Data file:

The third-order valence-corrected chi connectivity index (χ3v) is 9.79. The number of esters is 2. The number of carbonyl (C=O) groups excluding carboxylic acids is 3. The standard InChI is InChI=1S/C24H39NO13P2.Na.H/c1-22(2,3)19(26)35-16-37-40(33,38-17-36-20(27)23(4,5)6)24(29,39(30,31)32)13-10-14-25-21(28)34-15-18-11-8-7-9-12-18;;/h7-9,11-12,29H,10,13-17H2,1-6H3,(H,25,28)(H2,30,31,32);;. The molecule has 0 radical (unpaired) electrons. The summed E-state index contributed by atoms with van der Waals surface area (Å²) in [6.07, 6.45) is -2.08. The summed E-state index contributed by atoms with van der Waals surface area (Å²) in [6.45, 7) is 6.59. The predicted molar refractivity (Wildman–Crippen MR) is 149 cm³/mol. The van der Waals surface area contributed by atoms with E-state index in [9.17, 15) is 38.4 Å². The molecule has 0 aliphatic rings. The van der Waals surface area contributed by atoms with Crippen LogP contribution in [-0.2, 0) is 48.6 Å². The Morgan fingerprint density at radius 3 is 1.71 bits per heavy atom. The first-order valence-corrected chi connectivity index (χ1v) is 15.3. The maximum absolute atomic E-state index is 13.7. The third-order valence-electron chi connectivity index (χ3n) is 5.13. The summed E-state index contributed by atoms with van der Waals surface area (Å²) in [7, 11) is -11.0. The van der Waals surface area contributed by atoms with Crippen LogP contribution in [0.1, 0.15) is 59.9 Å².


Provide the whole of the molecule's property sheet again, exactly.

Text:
The third-order valence-corrected chi connectivity index (χ3v) is 9.79. The number of esters is 2. The number of carbonyl (C=O) groups excluding carboxylic acids is 3. The standard InChI is InChI=1S/C24H39NO13P2.Na.H/c1-22(2,3)19(26)35-16-37-40(33,38-17-36-20(27)23(4,5)6)24(29,39(30,31)32)13-10-14-25-21(28)34-15-18-11-8-7-9-12-18;;/h7-9,11-12,29H,10,13-17H2,1-6H3,(H,25,28)(H2,30,31,32);;. The molecule has 0 radical (unpaired) electrons. The summed E-state index contributed by atoms with van der Waals surface area (Å²) in [6.07, 6.45) is -2.08. The summed E-state index contributed by atoms with van der Waals surface area (Å²) in [6.45, 7) is 6.59. The predicted molar refractivity (Wildman–Crippen MR) is 149 cm³/mol. The van der Waals surface area contributed by atoms with E-state index in [9.17, 15) is 38.4 Å². The molecule has 0 aliphatic rings. The van der Waals surface area contributed by atoms with Crippen LogP contribution in [-0.2, 0) is 48.6 Å². The Morgan fingerprint density at radius 3 is 1.71 bits per heavy atom. The first-order valence-corrected chi connectivity index (χ1v) is 15.3. The maximum absolute atomic E-state index is 13.7. The third-order valence-electron chi connectivity index (χ3n) is 5.13. The summed E-state index contributed by atoms with van der Waals surface area (Å²) in [7, 11) is -11.0. The van der Waals surface area contributed by atoms with Crippen LogP contribution in [0.1, 0.15) is 59.9 Å².